An atom is the most basic form of matter. Atoms were believed to be the smallest particles that could exist when they were first discovered. The word "atom" is derived from the Greek word for "indivisible" because something that is already the smallest possible size cannot be divided. We now know that there are particles smaller than atoms and that, despite the origin of their name, they can be divided. We know this because splitting attoms creates energy that we harvest through a process called nuclear fusion.
Every atom contains three kinds of subatomic particles: electrons, protons, and neutrons. Protons and neutrons form the nucleus in the center of an atom, while electrons are in constant motion around the nucleus. Subatomic particles are made up of even smaller particles known as quarks. Quarks are so small that they can't be seen. Scientists only know quarks exist by observing their effects on surrounding particles.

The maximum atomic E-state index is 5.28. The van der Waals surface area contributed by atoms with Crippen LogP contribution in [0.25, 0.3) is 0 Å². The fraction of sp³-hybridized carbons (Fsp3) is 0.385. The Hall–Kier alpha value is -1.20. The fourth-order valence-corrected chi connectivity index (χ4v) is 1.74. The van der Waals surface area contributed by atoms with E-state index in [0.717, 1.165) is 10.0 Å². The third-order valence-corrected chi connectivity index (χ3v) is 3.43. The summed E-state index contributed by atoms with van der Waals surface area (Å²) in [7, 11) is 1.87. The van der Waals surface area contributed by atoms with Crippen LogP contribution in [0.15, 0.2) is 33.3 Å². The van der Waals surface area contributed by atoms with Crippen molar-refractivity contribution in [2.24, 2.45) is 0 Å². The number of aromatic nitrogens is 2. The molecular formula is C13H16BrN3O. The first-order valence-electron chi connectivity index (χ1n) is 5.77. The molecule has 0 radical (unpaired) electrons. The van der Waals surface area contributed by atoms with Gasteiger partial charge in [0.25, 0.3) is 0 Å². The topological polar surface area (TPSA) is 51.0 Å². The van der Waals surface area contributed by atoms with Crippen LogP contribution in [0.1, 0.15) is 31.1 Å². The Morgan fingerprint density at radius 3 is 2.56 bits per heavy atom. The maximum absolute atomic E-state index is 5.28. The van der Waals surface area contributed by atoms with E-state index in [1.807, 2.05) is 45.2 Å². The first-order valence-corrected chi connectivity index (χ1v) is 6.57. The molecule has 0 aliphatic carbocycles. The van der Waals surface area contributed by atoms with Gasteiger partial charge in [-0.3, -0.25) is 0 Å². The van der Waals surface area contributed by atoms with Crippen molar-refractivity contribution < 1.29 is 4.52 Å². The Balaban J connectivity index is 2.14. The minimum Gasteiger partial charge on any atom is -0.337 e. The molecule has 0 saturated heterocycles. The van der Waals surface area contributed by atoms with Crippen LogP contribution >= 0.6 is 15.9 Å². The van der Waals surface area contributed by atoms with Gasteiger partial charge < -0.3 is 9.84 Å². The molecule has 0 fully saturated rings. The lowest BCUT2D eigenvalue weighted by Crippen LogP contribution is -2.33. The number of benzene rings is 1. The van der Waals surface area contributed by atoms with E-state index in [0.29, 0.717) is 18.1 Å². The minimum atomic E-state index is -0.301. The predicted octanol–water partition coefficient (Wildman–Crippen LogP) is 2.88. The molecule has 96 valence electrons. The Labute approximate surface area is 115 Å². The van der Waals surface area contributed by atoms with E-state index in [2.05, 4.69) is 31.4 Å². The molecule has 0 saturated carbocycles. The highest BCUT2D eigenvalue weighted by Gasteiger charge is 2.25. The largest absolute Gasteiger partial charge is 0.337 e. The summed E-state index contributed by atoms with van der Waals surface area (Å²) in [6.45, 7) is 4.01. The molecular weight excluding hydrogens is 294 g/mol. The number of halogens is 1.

This site offers information designed for educational purposes only. The information on this Website is not intended to be comprehensive, nor does it constitute advice or our recommendation in any way. We attempt to ensure that the content is current and accurate but we do not guarantee its currency and accuracy. You should carry out your own research and/or seek your own advice before acting or relying on any of the information on this Website.